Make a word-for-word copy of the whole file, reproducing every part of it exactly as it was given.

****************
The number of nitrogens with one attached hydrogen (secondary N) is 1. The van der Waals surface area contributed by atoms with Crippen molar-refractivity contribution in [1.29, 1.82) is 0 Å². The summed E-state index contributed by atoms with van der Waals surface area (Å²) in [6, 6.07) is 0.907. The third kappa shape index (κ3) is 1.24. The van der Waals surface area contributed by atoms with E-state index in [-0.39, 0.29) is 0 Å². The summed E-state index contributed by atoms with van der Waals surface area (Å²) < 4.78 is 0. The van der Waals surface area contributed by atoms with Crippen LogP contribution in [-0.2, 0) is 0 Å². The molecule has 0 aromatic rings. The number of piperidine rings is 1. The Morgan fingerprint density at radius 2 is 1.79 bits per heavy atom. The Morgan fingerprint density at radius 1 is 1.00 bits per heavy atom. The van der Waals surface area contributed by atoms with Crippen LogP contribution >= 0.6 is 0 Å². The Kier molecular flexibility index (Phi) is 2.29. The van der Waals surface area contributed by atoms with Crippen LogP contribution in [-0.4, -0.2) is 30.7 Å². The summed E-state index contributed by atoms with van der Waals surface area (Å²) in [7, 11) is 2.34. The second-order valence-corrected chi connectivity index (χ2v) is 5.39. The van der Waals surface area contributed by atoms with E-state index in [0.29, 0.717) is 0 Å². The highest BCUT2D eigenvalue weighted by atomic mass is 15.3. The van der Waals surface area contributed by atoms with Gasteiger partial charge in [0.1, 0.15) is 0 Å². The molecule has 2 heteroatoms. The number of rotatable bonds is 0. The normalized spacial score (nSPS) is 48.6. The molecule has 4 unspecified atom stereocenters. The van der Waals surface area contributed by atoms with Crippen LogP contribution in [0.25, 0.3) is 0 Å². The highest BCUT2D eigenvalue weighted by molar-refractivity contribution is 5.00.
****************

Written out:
The number of nitrogens with one attached hydrogen (secondary N) is 1. The van der Waals surface area contributed by atoms with Crippen molar-refractivity contribution in [1.29, 1.82) is 0 Å². The summed E-state index contributed by atoms with van der Waals surface area (Å²) in [6, 6.07) is 0.907. The third kappa shape index (κ3) is 1.24. The van der Waals surface area contributed by atoms with E-state index in [-0.39, 0.29) is 0 Å². The summed E-state index contributed by atoms with van der Waals surface area (Å²) < 4.78 is 0. The van der Waals surface area contributed by atoms with Crippen LogP contribution in [-0.2, 0) is 0 Å². The molecule has 0 aromatic rings. The number of piperidine rings is 1. The Morgan fingerprint density at radius 2 is 1.79 bits per heavy atom. The Morgan fingerprint density at radius 1 is 1.00 bits per heavy atom. The van der Waals surface area contributed by atoms with Crippen LogP contribution >= 0.6 is 0 Å². The Kier molecular flexibility index (Phi) is 2.29. The van der Waals surface area contributed by atoms with Crippen LogP contribution in [-0.4, -0.2) is 30.7 Å². The summed E-state index contributed by atoms with van der Waals surface area (Å²) in [7, 11) is 2.34. The second-order valence-corrected chi connectivity index (χ2v) is 5.39. The van der Waals surface area contributed by atoms with E-state index in [0.29, 0.717) is 0 Å². The highest BCUT2D eigenvalue weighted by atomic mass is 15.3. The van der Waals surface area contributed by atoms with Gasteiger partial charge in [0.1, 0.15) is 0 Å². The molecule has 2 heteroatoms. The number of rotatable bonds is 0. The normalized spacial score (nSPS) is 48.6. The molecule has 4 unspecified atom stereocenters. The van der Waals surface area contributed by atoms with Crippen LogP contribution in [0.25, 0.3) is 0 Å². The highest BCUT2D eigenvalue weighted by molar-refractivity contribution is 5.00.